I was going to take this to the Greater eBay Community, but I decided that, after all, the constant readers of this blog are people of such a high standard of perception and intellect that they ought to be useful for something. So I am going to consult you first about one of the mysteries of the week.
You have submitted a number of puzzles this last week, perhaps so that we would have things to worry about over the holiday (during which you will NOT donate anything, remember?) You sent us a wooden nickel good for a free stein of beer during the Centennial of the World’s Columbian Exposition, making us wonder where you learned such willpower. You sent us a number of magazines which made us wonder how Charles Bukowski got hooked up with Hull House. And you sent us a shrinkwrapped miniseries on VHS with one box opened and lacking the tape, making us wonder whether you’ve used your VCR since and what kind of jerk….
But this is all by the by. Another item is so rife with possibilities that we might do better to publish an anthology of stories, each demonstrating another theory of why it exists.
It’s this October, 1897 issue of The Atlantic Monthly. Old issues of Atlantic Monthly are generally worth a dollar or two of anyone’s money, so it’s not all that exciting. It DOES have an article by Henry B. Fuller on how Chicago’s cultural achievements are growing.
What makes it interesting is that it is encased in a faux leather binder for use in a library. Not just any library, mind you, but the library of a parlor car on a train. In gold on the cover are the words “Atlantic Monthly” and the name and address of the railroad. This looks like a nifty little railroad collectible, and thus worth a bit more than your average 120 year old issue of the Atlantic.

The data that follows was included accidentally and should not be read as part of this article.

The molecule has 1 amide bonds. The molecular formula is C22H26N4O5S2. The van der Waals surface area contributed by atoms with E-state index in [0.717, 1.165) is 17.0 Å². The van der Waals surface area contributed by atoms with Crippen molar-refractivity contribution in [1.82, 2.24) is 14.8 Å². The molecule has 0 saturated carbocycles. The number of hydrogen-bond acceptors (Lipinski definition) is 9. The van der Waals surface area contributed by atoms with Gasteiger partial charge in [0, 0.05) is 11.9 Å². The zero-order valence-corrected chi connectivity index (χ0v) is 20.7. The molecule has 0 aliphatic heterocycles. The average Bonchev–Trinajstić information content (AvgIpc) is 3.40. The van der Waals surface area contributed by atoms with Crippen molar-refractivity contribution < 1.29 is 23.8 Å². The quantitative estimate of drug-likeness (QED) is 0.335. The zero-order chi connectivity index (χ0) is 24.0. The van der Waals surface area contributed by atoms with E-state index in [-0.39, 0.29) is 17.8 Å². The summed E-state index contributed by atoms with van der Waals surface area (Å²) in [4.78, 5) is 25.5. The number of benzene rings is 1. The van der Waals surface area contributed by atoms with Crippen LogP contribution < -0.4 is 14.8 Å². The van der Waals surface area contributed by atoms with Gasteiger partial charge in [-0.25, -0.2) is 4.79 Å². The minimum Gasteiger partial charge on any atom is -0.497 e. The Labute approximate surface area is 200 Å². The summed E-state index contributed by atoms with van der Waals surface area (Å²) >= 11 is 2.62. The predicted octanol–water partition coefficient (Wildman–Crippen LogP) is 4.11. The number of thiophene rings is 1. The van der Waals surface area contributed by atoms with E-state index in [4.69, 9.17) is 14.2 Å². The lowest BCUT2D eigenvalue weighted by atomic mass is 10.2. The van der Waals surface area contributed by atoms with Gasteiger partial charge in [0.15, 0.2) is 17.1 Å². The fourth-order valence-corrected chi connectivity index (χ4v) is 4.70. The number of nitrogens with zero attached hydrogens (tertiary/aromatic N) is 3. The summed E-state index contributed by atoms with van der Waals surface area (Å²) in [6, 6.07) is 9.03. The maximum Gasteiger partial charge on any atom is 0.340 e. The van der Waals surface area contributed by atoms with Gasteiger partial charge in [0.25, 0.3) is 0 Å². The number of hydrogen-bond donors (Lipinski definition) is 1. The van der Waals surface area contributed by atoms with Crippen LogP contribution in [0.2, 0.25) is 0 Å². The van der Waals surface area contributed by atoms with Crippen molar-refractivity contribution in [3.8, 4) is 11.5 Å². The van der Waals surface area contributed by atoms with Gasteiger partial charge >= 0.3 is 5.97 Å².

Too much to hope for, I suppose, that it would be from one of our wildly famous railways: the Union Pacific, the Short Line, the Reading, the B&O, the Pennsylvania…. No, this one advertises the Birmingham & Glencoe R.R. This is a very small railroad. So small that it does not, so far, appear to have actually existed.
The Newberry has a great collection of railroad material, as you’d know if you ever read the other parts of this website. And when I passed the question along to a few curators, expecting they would have information on any Illinois railroad at their fingertips, they replied that they couldn’t find anything. The geniuses who lurk out there on the Interwebs seemed flustered, too. Google and Bing and the boys babbled about railroads serving Birmingham in England, or Glencoe not far from it, but had nothing to add about an Illinois line.
Ah, but there is this address. I put that up to my consultants out there in computerland. And I was, naturally, treated to an actual photograph of the house built at that address in 1879. So it appears the Birmingham & Glencoe was in somebody’s home.
The leading explanation is that the binder was a practical joke, a housewarming present to someone who had just moved to Glencoe from Birmingham, or someone in the household who wanted something fancy for the magazines the family subscribed to. Running a distant second is the idea that someone could have run a small railroad from an office in his house (but how many people WANT to go from Glencoe to Birmingham, or vice versa?) Farther back in the pack is the idea that this slipped through a hole from another dimension where there WAS a Birmingham & Glencoe. Running fourth is a suggestion that someone had the cover printed just to drive all of us here out of our minds. This is the least likely suggestion, because anyone who knows us would realize this is redundant.
So, over to you. Do you know anything about someone in Glencoe who might have treated The Atlantic Monthly to an apparently bogus cover? Inquiring minds await YOUR suggestions.